Yet this belated program to strengthen basic security in Libya still is not part of an overall plan to help Libya become a competent, functioning state. According to two experts at the Atlantic Council and the European Council on Foreign Relations, respectively:
The current western agenda for Libya lacks a political strategy and is focused almost exclusively on the training of the Libyan army. If experience elsewhere is an indication, it will take between 5 and 15 years for that to conclude. The same experience tells us that “strengthening the central government” is an insufficient goal if the country is to become stable and under the rule of law.
Meanwhile, the official U.S. activities in Libya, as described by the current U.S. ambassador, Deborah K. Jones, are directed toward “a broad process encompassing a National Dialogue, constitutional development, and governance capacity-building to increase public confidence.” In American pronouncements, there is little sense of priorities, combined programs, milestones or urgency.
THE EMBASSIES of the United States and its international partners in these fragile countries must do more than just be supportive of individual areas needing improvement. Their approach has to be selective, hands-on, tailored, flexible and integrated.
Selective: Resources are limited, and the approach needs to be sustained over an extended period of time. It should be applied only to the handful of countries in which the threat is high and host government capacity is low.
Hands-on: The United States and other international partners cannot simply transfer money to government departments in fragile states, as it will likely be stolen or misused. Instead, they must take an active role in building competent local government organizations that can use increased resources effectively. American and other international operators cannot train local organizations to be replicas of their Western equivalents, or models of counterparts in other countries; conditions are too different. Likewise, they cannot simply fly in for a two-week stint and then head home; there will be no follow-through. Experienced, carefully selected and trained officials who can influence host officials and build local capacity without causing resentment are essential.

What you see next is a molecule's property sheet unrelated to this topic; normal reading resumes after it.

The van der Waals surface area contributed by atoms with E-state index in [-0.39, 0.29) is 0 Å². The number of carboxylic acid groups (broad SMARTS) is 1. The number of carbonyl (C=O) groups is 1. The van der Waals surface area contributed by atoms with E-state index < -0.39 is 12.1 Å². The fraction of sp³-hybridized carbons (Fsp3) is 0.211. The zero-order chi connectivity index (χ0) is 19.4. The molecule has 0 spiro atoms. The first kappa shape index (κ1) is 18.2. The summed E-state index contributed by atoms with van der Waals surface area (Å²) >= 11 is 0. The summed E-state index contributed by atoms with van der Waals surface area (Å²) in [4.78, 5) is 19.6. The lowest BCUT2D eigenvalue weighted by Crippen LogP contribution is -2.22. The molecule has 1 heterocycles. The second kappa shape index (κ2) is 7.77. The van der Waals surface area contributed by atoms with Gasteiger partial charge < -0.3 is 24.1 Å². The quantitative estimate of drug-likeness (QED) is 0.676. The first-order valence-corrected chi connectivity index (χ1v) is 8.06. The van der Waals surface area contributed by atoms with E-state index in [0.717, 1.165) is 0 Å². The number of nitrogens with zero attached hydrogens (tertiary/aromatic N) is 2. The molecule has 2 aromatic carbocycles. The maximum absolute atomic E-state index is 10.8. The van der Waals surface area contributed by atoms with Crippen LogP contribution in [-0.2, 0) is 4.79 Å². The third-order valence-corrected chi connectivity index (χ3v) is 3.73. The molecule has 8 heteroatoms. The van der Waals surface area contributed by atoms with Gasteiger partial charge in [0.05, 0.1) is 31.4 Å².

Tailored: Sometimes existing security or law-enforcement organizations or judicial systems can be strengthened; other times they must be created. Sometimes putting the national finances of a country in order will unleash economic growth; other times training and economic support in a particular region of the country are vital. Sometimes training and assisting central government officials is important; other times it is competent provincial officials that are essential for success. The key to a tailored approach is for the American representatives in a country to have the authority and responsibility both for planning and for carrying out the plan.
Flexible: Requirements are always dynamic in fragile states. Plans need to be revised quickly in response to events on the ground; money and personnel need to be shifted quickly to meet new problems and to take advantage of new opportunities.
Integrated: Integration depends on setting a common set of priorities across all programs. Once security forces stabilize a city or region, improved governance and economic opportunity must follow immediately, or the security gains will be wasted. Integration depends on realistic sequencing of different programs. Unless the judiciary and prison systems are improved along with police forces, criminals will be released or tortured after their arrest. Policemen can be trained or retrained in weeks and prison systems can be improved quickly, yet training a core of judges and lawyers takes years. There must be practical interim plans that will ensure progress.